In his bestseller Beethoven: the Man who Freed Music, first published in 1929, the poet and essayist Robert Haven Schauffler polled a parade of opinions of Beethoven’s Fifth from a pool of straw men: “To Brown it may signify a fierce conflict with a sexual obsession. To Jones a desperate campaign against an inferiority complex. To Robinson an old-fashioned pitched battle à la “Paradise Lost,” between the forces of good and evil. To a victim of hysteria it may depict a war between sanity and bedlam. To a neurasthenic a struggle between those two mutually exclusive objectives: ‘To be, or not to be?’ To an evolutionist it may bring up the primordial conflict of fire and water, of man with beast, of civilization with savagery, of land with sea.”
Such mutable celebrity has perpetually surrounded the symphony. Beethoven’s Fifth, the Symphony in C minor, opus 67, might not be the greatest piece of music ever written—even Beethoven himself preferred his Third Symphony, the Eroica—but it must be the greatest “great piece” ever written, a figure on which successive mantles of greatness have, ever more inevitably, fit with tailored precision. And its iconic opening is a large part of that: short enough to remember and portentous enough to be memorable, seeming to unlock the symphony’s meaning but leaving its mysteries temptingly out of reach, saying something but admitting nothing.
The First Four Notes is a book about Beethoven’s Fifth Symphony. More specifically, it is a book about the opening notes of that symphony; and more specifically than that, it is a book about what people have heard in those notes throughout history, and how history itself has affected what was heard. It is, then, history viewed through the forced perspective of one piece of music (though, to be fair, there is only a handful of pieces of music that could yield a comparable view, and most of them are by Beethoven).
To say a piece of music has meaning is to say that it is susceptible to discussions of meaning; by that standard, Beethoven’s Fifth is easily one of the most meaningful pieces of music ever written. The number and variety of the interpretations assigned to the Fifth, the creativity with which the piece has been invoked in support of countless, often contradictory causes—artistic, philosophical, political—is a tribute to its amorphous power. It is also, on the side of the interpreters, a testament to human creativity, ingenuity—and folly. The vaunted universality of Beethoven’s achievement encompasses the sublime and the ridiculous.
Not that he didn’t try to warn us. In 1855, an unknown writer felt compelled to make a handwritten addition to a copy of Anton Schindler’s biography of Beethoven: “Something about the beginning of the C minor Symph[ony]. Many men were disturbed over the beginning of the Fifth. One of them ask[ed] Beethoven about the reason for the unusual opening and its meaning. Beethoven answered: ‘The beginning sounds and means: You are too dumb.’”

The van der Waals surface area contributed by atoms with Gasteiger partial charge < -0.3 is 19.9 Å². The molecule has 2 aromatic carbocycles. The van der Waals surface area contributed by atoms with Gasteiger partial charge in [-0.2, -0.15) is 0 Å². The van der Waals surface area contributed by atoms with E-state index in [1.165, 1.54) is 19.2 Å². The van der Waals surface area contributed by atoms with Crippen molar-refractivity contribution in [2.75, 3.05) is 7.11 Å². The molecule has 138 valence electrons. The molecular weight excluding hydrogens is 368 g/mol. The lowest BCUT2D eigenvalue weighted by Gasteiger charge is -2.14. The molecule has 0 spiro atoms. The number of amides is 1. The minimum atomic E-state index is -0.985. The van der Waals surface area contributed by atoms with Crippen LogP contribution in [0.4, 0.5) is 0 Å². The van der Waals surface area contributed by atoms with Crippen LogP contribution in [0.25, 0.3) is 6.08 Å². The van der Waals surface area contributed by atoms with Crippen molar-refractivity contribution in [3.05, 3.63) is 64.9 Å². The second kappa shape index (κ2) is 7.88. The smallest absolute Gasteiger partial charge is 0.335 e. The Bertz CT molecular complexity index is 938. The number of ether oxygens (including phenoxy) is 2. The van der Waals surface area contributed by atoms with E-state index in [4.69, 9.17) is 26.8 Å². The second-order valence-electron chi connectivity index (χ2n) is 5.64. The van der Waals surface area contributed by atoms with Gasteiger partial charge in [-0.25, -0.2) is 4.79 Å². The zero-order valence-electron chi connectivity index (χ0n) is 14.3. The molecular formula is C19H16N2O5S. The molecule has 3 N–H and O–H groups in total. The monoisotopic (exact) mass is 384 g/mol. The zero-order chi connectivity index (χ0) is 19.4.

— Matthew Guerrieri (adapted from the prologue to The First Four Notes)
Music critic Guerrieri traces the cultural history of the most famous musical motif, recognized from its rhythm alone—da-da-da-dum (you know the tune). Identified with revolution right out of the gate, partly because “La Marseillaise” opens with the same rhythm, it was made to signify Fate by Beethoven’s German literary contemporaries, to point to the ultimate by both Hegel’s nationalizing epigones and the individualist American Transcendentalists, to be the repository of repressed Victorians’ emotions, and to sound the death knell of the Third Reich (in Morse code, da-da-da-dum denotes V, as in victory). Guerrieri closely inspects those developments, bogging down some in the effusions of the notoriously recondite Hegel, Nietzsche, and Adorno, to be sure, before concluding with “Samples,” on the many uses pop culture has found for da-da-da-dum—the disco hit, “A Fifth of Beethoven,” is not the least consequential, he avers. For readers taught not to pile philosophical and literary baggage on music, the most enjoyable chapter may be the first, which places the motif in strictly music-historical context, but the others definitely have their fascinations. --Ray OlsonSee all Editorial Reviews
I generally like to read books about specific works of art, like one about 'The Last Supper', and have read some good books like that which weave a biography of the artist in with... Read morePublished 2 months ago by Gary Rubinstein
This book is arguably the world's largest program note on Beethoven's Fifth. An exhaustive bounty of information about this iconic symphony, it makes little effort to get into the... Read morePublished 3 months ago by Roger Ruggeri
Gets too bogged down in philosophy. Could have been a fabulous book.Published 8 months ago by Richard Rabicoff
"The First Four Notes" is an extended meditation on the opening notes to Beethoven's Fifty Symphony. Read morePublished 9 months ago by Steven J. Torrey
I’m not a fan of Beethoven, but even I have to admit that a lot of his music was groundbreaking; even revolutionary and more than 200 years later is now very recognizable –... Read morePublished 10 months ago by Renee M. Groth
This will be short because already Mr Louis Look (see his review of July 4, 2013 below) has expressed - with elegance - my extreme disappointment with this book. Read morePublished 12 months ago by Carlos A Bas
I most enjoyed the early pages when those four notes - powerful yet ambiguous -- are discussed in detail. Read morePublished 15 months ago by Elkhart
This is an EXCELLENT book, full of interesting bits of musical history but also tied up with all kinds of philosophical and political movements and history, from the time of... Read morePublished on August 29, 2013 by Michelle Rosen